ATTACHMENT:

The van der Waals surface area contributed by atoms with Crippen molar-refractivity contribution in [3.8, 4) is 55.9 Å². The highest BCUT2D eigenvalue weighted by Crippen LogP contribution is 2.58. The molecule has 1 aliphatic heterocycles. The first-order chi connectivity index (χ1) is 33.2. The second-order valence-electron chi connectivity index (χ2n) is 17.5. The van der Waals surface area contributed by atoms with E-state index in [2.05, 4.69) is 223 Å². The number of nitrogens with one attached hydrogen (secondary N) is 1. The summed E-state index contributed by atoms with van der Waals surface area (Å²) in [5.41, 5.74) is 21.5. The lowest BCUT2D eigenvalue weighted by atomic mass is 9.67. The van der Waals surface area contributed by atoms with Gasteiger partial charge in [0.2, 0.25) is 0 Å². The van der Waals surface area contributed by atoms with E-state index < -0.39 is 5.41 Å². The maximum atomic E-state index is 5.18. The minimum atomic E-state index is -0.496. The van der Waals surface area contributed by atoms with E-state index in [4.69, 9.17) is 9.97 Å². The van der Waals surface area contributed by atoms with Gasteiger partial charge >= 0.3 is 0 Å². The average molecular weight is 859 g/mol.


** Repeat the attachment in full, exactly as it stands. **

The van der Waals surface area contributed by atoms with Crippen molar-refractivity contribution in [3.8, 4) is 55.9 Å². The highest BCUT2D eigenvalue weighted by Crippen LogP contribution is 2.58. The molecule has 1 aliphatic heterocycles. The first-order chi connectivity index (χ1) is 33.2. The second-order valence-electron chi connectivity index (χ2n) is 17.5. The van der Waals surface area contributed by atoms with E-state index in [2.05, 4.69) is 223 Å². The number of nitrogens with one attached hydrogen (secondary N) is 1. The summed E-state index contributed by atoms with van der Waals surface area (Å²) in [5.41, 5.74) is 21.5. The lowest BCUT2D eigenvalue weighted by atomic mass is 9.67. The van der Waals surface area contributed by atoms with Gasteiger partial charge in [0.2, 0.25) is 0 Å². The van der Waals surface area contributed by atoms with E-state index < -0.39 is 5.41 Å². The maximum atomic E-state index is 5.18. The minimum atomic E-state index is -0.496. The van der Waals surface area contributed by atoms with E-state index in [4.69, 9.17) is 9.97 Å². The van der Waals surface area contributed by atoms with Gasteiger partial charge >= 0.3 is 0 Å². The average molecular weight is 859 g/mol.